She yearned for the frank rationality of the muggle perspective. Hermione yearned to play she and her mother's special games, to tend to the family garden, to laugh and joke with her parents as they once did, to do all the nice, normal things they did before… before Hermione came to Hogwarts. By Merlin, she was homesick and very lonely. Hermione's current rut reminded her of when she first came to this ancient magical school. She didn't know anyone. Her housemates had despised her for being smarter and more capable than all of them put together.
It wasn't Hermione's fault she was a natural-born prodigy. It wasn't her fault that when she was a little girl her mind could grasp concepts theirs still couldn't. It wasn't Hermione's fault that she had been in one accelerated educational program or another for children with exceptional abilities since she was four years old. It wasn't her fault she hadn't yet learned how to work alongside slower learners. It was just the way she was.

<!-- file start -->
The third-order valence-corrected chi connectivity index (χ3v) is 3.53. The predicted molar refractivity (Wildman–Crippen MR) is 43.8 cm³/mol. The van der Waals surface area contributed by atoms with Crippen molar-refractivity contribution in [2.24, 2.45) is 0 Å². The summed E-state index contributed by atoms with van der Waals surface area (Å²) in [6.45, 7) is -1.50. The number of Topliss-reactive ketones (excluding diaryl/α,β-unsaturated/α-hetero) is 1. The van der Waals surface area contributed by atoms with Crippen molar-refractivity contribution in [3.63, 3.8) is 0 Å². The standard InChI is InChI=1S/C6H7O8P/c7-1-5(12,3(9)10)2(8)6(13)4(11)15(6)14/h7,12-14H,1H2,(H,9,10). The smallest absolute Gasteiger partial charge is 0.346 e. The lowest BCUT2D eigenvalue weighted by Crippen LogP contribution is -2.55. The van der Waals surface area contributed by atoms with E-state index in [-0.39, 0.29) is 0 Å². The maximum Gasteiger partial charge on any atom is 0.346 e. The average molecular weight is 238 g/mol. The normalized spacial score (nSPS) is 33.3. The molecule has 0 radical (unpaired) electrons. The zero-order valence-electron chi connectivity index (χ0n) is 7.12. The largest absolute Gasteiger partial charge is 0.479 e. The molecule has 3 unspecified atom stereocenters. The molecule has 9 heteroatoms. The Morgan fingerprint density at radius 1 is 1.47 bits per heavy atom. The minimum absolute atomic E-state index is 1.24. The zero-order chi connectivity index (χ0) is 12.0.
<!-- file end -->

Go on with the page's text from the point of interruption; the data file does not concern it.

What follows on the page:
No one cared to take the time to understand that. No one in this double life ever would… or was it a triple life? Quadruple? No, it was a double life. This was a perfectly normal case of duality. Hermione sat up straight and proceeded to fix her hair. She was being too critical of herself again. The complications of her life in the Wizarding World only affected her while she was in those domains, and the complications in her muggle life only affected her while she was in the ordinary world. It had always been that way. Thinking back, Hermione had never seriously discussed her childhood with anyone at Hogwarts. No one cared about her lineage since she wasn't the product of wizarding breeding. The few that were curious about Hermione's life story stopped paying attention when they heard her parents owned their own non-magical dental practice.